Being installed on the outside or inside, they reduce air leakage by creating an additional air barrier and further decrease heat loss by creating an insulating cavity against the existing window. Hard-coat low-E coatings are often used to promote better insulation. Work by Tom Culp, Birch Point Consulting, and Katie Cort, PNNL, in 2014 showed that they offer similar energy savings to full window replacements (10-30% annual energy savings), but at about one-third the cost!

    A lack of awareness of these features and benefits is hampering widespread deployment. Currently, few utility incentives or weatherization programs include storm windows, and they are not consistently included in the toolkit of offerings of home performance contractors.

    Also, little known is that they come with validated performance ratings from the Attachment Energy Rating Council (AERC), just like regular windows have performance labels from the National Fenestration Rating Council (NFRC). There are also Energy Star-certified storm windows!

    PNNL has launched a campaign to educate and support utilities in developing incentives, help weatherization organizations to include storm windows, and encourage manufacturers to rate their products through AERC and Energy Star.

    R-5 Window Deployment

    To overcome the thickness and weight challenges that conventional triple-pane glazing presents for existing windows, DOE is actively supporting thin triple-pane insulating glass. Very thin glass (~1mm/0.03-in) is used as the middle lite, with two low-E coatings (surfaces 2 and 5). The smaller cavities are krypton-filled (cost permitting). This is believed to be an easy “drop-in” solution for current window frame designs, in the same way as low-E coatings were when first introduced. Addressing this barrier, the hope is for faster adoption of R-5 windows. It leverages the glass technology development already done for the flatscreen display market, which has been taking thin glass to increasingly larger sizes.

    Currently, the National Laboratories are tag-teaming the work, with the windows group at Lawrence Berkeley National Laboratory (LBNL) working with manufacturers to drive product validation and availability. PNNL is working on addressing market barriers through market analysis, cost- effectiveness evaluations and field performance validation, including validation of the co-benefits of condensation reduction, thermal comfort and acoustics, plus the “drop-in” feasibility. The new ENERGY STAR v7, which will drive triple pane in the northern zone, will be used as an accelerator for the thin-triple deployment.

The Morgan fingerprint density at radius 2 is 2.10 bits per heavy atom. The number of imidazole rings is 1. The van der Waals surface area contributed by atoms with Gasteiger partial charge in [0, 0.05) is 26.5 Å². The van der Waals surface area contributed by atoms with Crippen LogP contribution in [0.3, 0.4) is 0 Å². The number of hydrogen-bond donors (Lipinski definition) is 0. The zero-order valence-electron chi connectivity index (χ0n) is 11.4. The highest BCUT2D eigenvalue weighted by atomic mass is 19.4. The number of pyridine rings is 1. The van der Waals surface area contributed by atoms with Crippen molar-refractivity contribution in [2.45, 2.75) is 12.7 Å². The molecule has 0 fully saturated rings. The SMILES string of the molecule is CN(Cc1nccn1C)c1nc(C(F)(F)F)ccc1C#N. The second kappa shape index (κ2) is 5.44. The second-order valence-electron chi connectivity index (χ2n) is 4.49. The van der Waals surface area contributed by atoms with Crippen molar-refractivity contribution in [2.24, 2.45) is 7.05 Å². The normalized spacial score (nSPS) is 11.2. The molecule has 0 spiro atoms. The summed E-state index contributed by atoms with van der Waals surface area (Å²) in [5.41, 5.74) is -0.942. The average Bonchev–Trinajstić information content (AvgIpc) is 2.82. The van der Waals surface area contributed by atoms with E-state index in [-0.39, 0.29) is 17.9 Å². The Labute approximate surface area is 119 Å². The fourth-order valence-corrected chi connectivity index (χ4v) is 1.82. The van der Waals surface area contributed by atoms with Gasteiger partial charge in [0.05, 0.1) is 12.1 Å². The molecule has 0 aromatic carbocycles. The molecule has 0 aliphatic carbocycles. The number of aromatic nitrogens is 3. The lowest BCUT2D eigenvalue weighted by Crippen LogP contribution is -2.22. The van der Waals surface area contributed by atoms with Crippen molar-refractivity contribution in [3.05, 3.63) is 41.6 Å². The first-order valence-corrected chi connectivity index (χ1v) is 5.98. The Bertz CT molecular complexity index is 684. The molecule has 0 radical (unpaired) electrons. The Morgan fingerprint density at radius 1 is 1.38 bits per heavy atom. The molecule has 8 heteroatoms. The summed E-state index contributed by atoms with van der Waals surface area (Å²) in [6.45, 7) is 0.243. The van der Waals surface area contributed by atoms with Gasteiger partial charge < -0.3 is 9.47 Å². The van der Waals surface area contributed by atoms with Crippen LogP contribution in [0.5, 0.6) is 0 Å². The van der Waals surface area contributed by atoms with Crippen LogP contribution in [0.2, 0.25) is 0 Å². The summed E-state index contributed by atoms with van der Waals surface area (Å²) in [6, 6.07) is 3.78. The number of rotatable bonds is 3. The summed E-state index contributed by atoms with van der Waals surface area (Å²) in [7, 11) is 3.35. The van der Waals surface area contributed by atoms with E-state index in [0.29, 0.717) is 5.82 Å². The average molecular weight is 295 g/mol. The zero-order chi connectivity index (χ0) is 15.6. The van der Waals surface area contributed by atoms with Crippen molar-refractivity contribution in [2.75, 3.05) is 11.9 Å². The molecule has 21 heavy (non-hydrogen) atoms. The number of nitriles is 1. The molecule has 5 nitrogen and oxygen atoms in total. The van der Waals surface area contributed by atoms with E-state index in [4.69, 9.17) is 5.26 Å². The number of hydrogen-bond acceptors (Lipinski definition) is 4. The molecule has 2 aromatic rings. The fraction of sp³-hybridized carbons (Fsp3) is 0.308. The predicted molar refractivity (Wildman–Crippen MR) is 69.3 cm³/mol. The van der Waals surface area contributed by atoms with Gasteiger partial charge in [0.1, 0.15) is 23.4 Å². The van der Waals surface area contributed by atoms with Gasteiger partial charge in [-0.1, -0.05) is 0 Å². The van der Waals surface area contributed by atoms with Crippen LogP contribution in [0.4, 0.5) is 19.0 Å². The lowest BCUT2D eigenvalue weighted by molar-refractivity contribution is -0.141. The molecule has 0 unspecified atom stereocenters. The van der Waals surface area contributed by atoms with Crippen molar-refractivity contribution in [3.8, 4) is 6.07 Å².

Adding Insulation When Re-Siding (AIRS)

    In existing homes, walls are a problem, too. Work by PNNL has shown that adding 1-inch, R6.5 exterior insulation with air-sealing to an uninsulated wood-framed house saves between $240 and $700 annually in hot-dry and cold climates, respectively. Field studies by PNNL demonstrate a marked improvement in interior comfort, improved ability to maintain temperature set points and quietness.

    DOE believes that the re-siding event in a home’s lifecycle is an entry point into the widescale adoption of exterior continuous insulation and air-sealing. If a homeowner is going to invest in re-siding their house, then why not add insulation at the same time? Unfortunately, while 3.5 million homeowners invested in siding projects in 2021 (~$4B sq.ft.), only 10% of re-siding added 1 inch or more of continuous insulation.

    Rigid exterior continuous insulation is added under the new siding and taped to provide a weather barrier and air seal. Sounds simple. However, with a large variety of starting conditions, contractors find it slow and complex (because it is new and different). In the context of the recent boom in new construction where siding is faster, easier and has larger margins, contractors are reticent to expand their scope from fast and basic to slow and cumbersome.

    Currently, PNNL is working to overcome these barriers by engaging influencers and alternative messengers such as homeowners’ associations, insurance adjusters, etc. The team also is looking for volunteers to participate in the field study work who will receive free insulation and air sealing worth an average of $4,000 per home. If you want to re-side your house and support decarbonization and resilience strategies, this might be an opportunity you can’t afford to pass up!

    Helen Sanders, Ph.D., is a general manager at Technoform North America.